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How a region of cracked sea ice affects ice-coupled wave propagation

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Abstract:

By deriving the appropriate Green's function, a model is developed that allows the interaction of normally-incident, ice-coupled waves with any number of cracks to be studied analytically. For a single crack a simple formula for the reflection and trans-mission coefficients, R and T, emerges that yields identical results to the computationally intensive work of Barrett and Squire (1996) but is much easier to apply. A crack is found to behave as a steep low-pass filter, allowing long waves through while inhibiting shorter waves, although there is also some fine structure to the response curve. The introduction of more cracks is straightforward. While in that case a formula for R and T is also possible in principle, it is easier to express the result as the solution of a simple matrix equation of order 2N, where N is the number of cracks. It is found that perfect transmission (|R| = 0) occurs at a set of discrete periods, hereinafter called a comb, for N > 1 and that the comb becomes finer as period decreases. For both periodically distributed cracks and ones that are randomly spaced, the gross shape of the response curve remains similar. The results suggest that it is improbable that waves travelling through the Arctic basin can be used as a remote-sensing agent to determine mean ice thickness. The Green's function technique employed in this paper furnishes solutions to other problems of interest.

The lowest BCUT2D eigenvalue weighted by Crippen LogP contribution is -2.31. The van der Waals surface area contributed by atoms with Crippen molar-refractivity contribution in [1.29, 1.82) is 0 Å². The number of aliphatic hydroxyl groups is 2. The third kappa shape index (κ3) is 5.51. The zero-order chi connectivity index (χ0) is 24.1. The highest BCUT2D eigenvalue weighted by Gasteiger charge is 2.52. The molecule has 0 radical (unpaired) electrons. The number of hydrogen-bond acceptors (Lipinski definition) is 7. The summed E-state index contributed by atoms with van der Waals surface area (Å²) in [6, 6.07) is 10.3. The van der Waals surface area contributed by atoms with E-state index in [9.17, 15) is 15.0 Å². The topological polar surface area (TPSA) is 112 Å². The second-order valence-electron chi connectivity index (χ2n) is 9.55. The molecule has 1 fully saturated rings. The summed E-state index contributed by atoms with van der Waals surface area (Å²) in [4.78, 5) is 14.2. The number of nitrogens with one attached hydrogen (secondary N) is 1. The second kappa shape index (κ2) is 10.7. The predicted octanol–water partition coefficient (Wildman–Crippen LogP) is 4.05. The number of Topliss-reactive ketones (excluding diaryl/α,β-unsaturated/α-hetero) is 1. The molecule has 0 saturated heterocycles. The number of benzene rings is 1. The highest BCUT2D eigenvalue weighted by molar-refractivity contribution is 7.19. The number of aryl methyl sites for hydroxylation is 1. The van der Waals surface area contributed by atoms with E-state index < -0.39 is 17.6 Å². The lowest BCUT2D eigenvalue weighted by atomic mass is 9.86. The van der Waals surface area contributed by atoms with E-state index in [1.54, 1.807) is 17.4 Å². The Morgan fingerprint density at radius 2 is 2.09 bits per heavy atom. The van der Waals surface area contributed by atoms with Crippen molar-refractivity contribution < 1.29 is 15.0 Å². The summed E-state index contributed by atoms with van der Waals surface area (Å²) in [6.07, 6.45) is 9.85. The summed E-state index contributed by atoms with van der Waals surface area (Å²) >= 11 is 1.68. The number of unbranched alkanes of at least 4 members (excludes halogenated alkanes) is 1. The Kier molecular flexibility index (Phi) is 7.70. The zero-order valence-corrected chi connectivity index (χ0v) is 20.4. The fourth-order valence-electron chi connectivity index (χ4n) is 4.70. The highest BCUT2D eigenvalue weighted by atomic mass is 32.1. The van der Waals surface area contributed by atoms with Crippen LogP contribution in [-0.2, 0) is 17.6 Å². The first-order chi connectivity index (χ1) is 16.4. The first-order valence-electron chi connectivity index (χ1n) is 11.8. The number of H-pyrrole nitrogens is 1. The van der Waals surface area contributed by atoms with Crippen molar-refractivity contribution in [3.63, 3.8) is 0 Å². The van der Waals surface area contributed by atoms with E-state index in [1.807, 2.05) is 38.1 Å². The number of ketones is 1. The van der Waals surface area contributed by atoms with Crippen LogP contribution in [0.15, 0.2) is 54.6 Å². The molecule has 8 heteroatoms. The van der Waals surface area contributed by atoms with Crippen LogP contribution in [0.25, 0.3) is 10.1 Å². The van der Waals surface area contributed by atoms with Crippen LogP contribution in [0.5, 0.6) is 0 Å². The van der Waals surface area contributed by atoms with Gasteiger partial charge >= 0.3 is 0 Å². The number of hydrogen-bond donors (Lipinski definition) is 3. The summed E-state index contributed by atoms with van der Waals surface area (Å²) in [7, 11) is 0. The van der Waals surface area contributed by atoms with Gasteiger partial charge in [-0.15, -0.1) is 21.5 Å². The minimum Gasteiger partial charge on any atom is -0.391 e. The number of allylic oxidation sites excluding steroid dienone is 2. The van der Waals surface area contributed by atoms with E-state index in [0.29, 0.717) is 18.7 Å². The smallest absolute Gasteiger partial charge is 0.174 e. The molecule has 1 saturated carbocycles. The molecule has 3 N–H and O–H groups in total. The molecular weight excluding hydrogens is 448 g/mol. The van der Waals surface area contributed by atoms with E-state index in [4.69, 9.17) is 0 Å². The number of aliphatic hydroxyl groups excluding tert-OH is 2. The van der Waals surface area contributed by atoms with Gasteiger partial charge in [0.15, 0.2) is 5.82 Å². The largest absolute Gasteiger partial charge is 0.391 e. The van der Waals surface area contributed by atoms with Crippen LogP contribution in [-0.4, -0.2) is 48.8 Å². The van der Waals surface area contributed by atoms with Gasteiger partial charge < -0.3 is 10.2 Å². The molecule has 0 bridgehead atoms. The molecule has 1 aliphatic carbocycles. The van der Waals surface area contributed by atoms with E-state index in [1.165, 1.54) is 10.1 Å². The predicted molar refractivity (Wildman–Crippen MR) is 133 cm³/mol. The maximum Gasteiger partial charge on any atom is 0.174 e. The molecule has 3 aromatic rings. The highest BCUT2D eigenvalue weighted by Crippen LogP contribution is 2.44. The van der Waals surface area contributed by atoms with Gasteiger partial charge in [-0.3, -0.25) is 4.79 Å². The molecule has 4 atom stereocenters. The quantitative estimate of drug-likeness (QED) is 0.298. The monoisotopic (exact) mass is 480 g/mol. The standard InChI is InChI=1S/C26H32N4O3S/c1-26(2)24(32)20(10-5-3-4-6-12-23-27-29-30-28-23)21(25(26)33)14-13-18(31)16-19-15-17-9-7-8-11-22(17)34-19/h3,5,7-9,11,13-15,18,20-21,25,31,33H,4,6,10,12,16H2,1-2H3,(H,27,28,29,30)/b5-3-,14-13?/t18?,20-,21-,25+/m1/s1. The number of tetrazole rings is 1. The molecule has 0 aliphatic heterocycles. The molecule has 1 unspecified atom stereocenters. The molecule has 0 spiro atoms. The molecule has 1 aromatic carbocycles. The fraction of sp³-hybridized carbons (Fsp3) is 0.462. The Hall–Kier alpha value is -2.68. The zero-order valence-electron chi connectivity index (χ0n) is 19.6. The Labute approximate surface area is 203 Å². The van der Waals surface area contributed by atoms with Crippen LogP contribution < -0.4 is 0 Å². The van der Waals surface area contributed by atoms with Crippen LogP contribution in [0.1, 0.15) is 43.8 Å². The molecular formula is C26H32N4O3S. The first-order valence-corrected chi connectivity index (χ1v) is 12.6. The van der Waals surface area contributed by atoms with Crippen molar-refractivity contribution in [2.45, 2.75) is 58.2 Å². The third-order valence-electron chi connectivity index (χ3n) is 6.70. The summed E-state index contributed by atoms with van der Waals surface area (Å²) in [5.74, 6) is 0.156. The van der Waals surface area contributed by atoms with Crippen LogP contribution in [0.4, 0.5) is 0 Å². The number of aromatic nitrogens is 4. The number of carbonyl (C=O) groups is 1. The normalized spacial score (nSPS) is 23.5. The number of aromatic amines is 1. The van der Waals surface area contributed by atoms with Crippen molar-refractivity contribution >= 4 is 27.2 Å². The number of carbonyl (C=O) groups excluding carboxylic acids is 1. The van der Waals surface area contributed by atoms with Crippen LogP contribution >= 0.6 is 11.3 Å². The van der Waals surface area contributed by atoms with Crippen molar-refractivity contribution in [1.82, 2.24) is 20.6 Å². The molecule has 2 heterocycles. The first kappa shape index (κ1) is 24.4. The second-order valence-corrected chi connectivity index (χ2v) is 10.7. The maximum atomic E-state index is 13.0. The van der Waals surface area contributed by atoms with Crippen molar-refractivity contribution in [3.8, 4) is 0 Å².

Document Type: Research Article

DOI: https://doi.org/10.3189/172756401781818806

Publication date: 2001-01-01

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  • The Annals of Glaciology is a peer-reviewed, thematic journal published 2 to 4 times a year by the International Glaciological Society (IGS). Publication frequency is determined and volume/issue numbers assigned by the IGS Council on a year-to-year basis and with a lead time of 3 to 4 years. The Annals of Glaciology is included in the ISI Science Citation Index from volume 50, number 50 onwards.

    Themes can be on any aspect of the study of snow and ice. Individual members can make a suggestion for a theme for an Annals issue to the Secretary General, who will forward it to the IGS Publications Committee. The IGS Publication Committee will make a recommendation for an individual themed Annals issue, together with a potential Annals Chief Editor for that issue, to IGS Council. The IGS Council will make the decision whether to proceed, taking into account the spread of topics and the overall capacity for publication of pages in Annals.

    Beginning in 2016, content will be available at https://www.cambridge.org/core/journals/annals-of-glaciology.

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